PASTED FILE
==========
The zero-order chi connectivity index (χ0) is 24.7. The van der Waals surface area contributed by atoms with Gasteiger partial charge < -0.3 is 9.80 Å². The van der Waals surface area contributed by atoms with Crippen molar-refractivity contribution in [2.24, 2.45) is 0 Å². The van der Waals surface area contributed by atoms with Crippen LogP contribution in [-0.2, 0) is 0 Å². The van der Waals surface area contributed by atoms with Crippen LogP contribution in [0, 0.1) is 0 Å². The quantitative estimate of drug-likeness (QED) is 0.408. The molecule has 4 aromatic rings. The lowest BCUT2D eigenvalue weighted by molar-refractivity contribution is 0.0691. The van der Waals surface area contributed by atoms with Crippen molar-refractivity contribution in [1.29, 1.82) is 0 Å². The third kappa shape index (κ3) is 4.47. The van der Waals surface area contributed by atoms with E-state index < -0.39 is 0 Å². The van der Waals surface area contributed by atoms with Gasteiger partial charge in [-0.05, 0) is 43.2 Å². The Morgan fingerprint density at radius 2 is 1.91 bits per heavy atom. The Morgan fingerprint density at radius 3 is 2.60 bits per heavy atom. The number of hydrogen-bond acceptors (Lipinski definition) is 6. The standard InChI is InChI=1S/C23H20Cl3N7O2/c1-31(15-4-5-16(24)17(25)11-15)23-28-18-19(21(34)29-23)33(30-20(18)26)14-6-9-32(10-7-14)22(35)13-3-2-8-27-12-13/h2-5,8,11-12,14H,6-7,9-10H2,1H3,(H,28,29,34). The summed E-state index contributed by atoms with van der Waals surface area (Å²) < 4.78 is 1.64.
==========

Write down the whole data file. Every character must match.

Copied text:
The zero-order chi connectivity index (χ0) is 24.7. The van der Waals surface area contributed by atoms with Gasteiger partial charge < -0.3 is 9.80 Å². The van der Waals surface area contributed by atoms with Crippen molar-refractivity contribution in [2.24, 2.45) is 0 Å². The van der Waals surface area contributed by atoms with Crippen LogP contribution in [-0.2, 0) is 0 Å². The van der Waals surface area contributed by atoms with Crippen LogP contribution in [0, 0.1) is 0 Å². The quantitative estimate of drug-likeness (QED) is 0.408. The molecule has 4 aromatic rings. The lowest BCUT2D eigenvalue weighted by molar-refractivity contribution is 0.0691. The van der Waals surface area contributed by atoms with Crippen molar-refractivity contribution in [1.29, 1.82) is 0 Å². The third kappa shape index (κ3) is 4.47. The van der Waals surface area contributed by atoms with E-state index < -0.39 is 0 Å². The van der Waals surface area contributed by atoms with Gasteiger partial charge in [-0.05, 0) is 43.2 Å². The Morgan fingerprint density at radius 2 is 1.91 bits per heavy atom. The Morgan fingerprint density at radius 3 is 2.60 bits per heavy atom. The number of hydrogen-bond acceptors (Lipinski definition) is 6. The standard InChI is InChI=1S/C23H20Cl3N7O2/c1-31(15-4-5-16(24)17(25)11-15)23-28-18-19(21(34)29-23)33(30-20(18)26)14-6-9-32(10-7-14)22(35)13-3-2-8-27-12-13/h2-5,8,11-12,14H,6-7,9-10H2,1H3,(H,28,29,34). The summed E-state index contributed by atoms with van der Waals surface area (Å²) < 4.78 is 1.64.